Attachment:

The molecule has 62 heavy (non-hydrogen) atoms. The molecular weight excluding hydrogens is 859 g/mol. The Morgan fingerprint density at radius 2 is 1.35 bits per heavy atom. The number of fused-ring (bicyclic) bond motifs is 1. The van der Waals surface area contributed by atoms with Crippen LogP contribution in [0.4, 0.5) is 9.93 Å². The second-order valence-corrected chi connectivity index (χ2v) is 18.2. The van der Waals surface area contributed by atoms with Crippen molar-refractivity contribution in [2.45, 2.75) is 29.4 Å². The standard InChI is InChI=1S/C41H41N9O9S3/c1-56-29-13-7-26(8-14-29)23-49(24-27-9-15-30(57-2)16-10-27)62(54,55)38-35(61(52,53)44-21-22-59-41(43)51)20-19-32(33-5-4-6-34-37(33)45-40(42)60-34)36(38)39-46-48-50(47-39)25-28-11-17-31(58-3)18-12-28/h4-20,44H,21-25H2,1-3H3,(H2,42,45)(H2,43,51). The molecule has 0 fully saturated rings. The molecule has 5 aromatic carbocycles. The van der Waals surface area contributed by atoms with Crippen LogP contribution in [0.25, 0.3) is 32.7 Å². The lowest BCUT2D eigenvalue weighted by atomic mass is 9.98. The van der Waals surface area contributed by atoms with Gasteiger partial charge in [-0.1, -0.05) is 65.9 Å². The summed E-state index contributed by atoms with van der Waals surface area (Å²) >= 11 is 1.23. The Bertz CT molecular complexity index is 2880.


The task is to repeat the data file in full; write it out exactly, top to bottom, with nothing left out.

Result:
The molecule has 62 heavy (non-hydrogen) atoms. The molecular weight excluding hydrogens is 859 g/mol. The Morgan fingerprint density at radius 2 is 1.35 bits per heavy atom. The number of fused-ring (bicyclic) bond motifs is 1. The van der Waals surface area contributed by atoms with Crippen LogP contribution in [0.4, 0.5) is 9.93 Å². The second-order valence-corrected chi connectivity index (χ2v) is 18.2. The van der Waals surface area contributed by atoms with Crippen molar-refractivity contribution in [2.45, 2.75) is 29.4 Å². The standard InChI is InChI=1S/C41H41N9O9S3/c1-56-29-13-7-26(8-14-29)23-49(24-27-9-15-30(57-2)16-10-27)62(54,55)38-35(61(52,53)44-21-22-59-41(43)51)20-19-32(33-5-4-6-34-37(33)45-40(42)60-34)36(38)39-46-48-50(47-39)25-28-11-17-31(58-3)18-12-28/h4-20,44H,21-25H2,1-3H3,(H2,42,45)(H2,43,51). The molecule has 0 fully saturated rings. The molecule has 5 aromatic carbocycles. The van der Waals surface area contributed by atoms with Crippen LogP contribution in [0.25, 0.3) is 32.7 Å². The lowest BCUT2D eigenvalue weighted by atomic mass is 9.98. The van der Waals surface area contributed by atoms with Gasteiger partial charge in [-0.1, -0.05) is 65.9 Å². The summed E-state index contributed by atoms with van der Waals surface area (Å²) >= 11 is 1.23. The Bertz CT molecular complexity index is 2880.